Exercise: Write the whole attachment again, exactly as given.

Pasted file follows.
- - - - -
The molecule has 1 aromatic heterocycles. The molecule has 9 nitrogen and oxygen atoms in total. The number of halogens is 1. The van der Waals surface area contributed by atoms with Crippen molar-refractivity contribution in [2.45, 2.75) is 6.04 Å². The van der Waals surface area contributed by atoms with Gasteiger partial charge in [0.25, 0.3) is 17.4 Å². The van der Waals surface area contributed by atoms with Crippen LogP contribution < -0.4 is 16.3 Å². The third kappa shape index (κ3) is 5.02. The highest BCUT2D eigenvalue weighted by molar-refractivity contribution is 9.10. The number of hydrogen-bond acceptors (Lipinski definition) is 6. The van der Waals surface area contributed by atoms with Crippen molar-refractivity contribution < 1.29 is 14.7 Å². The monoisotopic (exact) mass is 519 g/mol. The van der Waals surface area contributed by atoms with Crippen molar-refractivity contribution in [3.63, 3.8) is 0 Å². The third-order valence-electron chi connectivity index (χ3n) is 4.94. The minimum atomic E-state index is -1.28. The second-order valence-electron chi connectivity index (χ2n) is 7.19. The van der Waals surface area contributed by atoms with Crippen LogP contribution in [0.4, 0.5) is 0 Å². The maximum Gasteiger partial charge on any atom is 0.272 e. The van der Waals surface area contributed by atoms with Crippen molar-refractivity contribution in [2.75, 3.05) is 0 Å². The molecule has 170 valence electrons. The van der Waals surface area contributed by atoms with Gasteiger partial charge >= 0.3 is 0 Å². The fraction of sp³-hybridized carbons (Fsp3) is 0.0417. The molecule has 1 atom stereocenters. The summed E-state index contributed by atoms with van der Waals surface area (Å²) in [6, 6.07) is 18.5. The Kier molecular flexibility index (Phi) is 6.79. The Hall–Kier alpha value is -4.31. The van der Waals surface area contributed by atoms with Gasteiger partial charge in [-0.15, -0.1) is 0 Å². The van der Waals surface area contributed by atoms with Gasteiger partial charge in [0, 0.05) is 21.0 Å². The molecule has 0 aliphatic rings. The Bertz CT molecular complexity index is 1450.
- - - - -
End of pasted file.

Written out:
The molecule has 1 aromatic heterocycles. The molecule has 9 nitrogen and oxygen atoms in total. The number of halogens is 1. The van der Waals surface area contributed by atoms with Crippen molar-refractivity contribution in [2.45, 2.75) is 6.04 Å². The van der Waals surface area contributed by atoms with Gasteiger partial charge in [0.25, 0.3) is 17.4 Å². The van der Waals surface area contributed by atoms with Crippen LogP contribution < -0.4 is 16.3 Å². The third kappa shape index (κ3) is 5.02. The highest BCUT2D eigenvalue weighted by molar-refractivity contribution is 9.10. The number of hydrogen-bond acceptors (Lipinski definition) is 6. The van der Waals surface area contributed by atoms with Crippen molar-refractivity contribution < 1.29 is 14.7 Å². The monoisotopic (exact) mass is 519 g/mol. The van der Waals surface area contributed by atoms with Crippen molar-refractivity contribution in [3.63, 3.8) is 0 Å². The third-order valence-electron chi connectivity index (χ3n) is 4.94. The minimum atomic E-state index is -1.28. The second-order valence-electron chi connectivity index (χ2n) is 7.19. The van der Waals surface area contributed by atoms with Crippen LogP contribution in [0.4, 0.5) is 0 Å². The maximum Gasteiger partial charge on any atom is 0.272 e. The van der Waals surface area contributed by atoms with Crippen molar-refractivity contribution in [2.75, 3.05) is 0 Å². The molecule has 170 valence electrons. The van der Waals surface area contributed by atoms with Gasteiger partial charge >= 0.3 is 0 Å². The fraction of sp³-hybridized carbons (Fsp3) is 0.0417. The molecule has 1 atom stereocenters. The summed E-state index contributed by atoms with van der Waals surface area (Å²) in [6, 6.07) is 18.5. The Kier molecular flexibility index (Phi) is 6.79. The Hall–Kier alpha value is -4.31. The van der Waals surface area contributed by atoms with Gasteiger partial charge in [-0.15, -0.1) is 0 Å². The van der Waals surface area contributed by atoms with Gasteiger partial charge in [0, 0.05) is 21.0 Å². The molecule has 0 aliphatic rings. The Bertz CT molecular complexity index is 1450.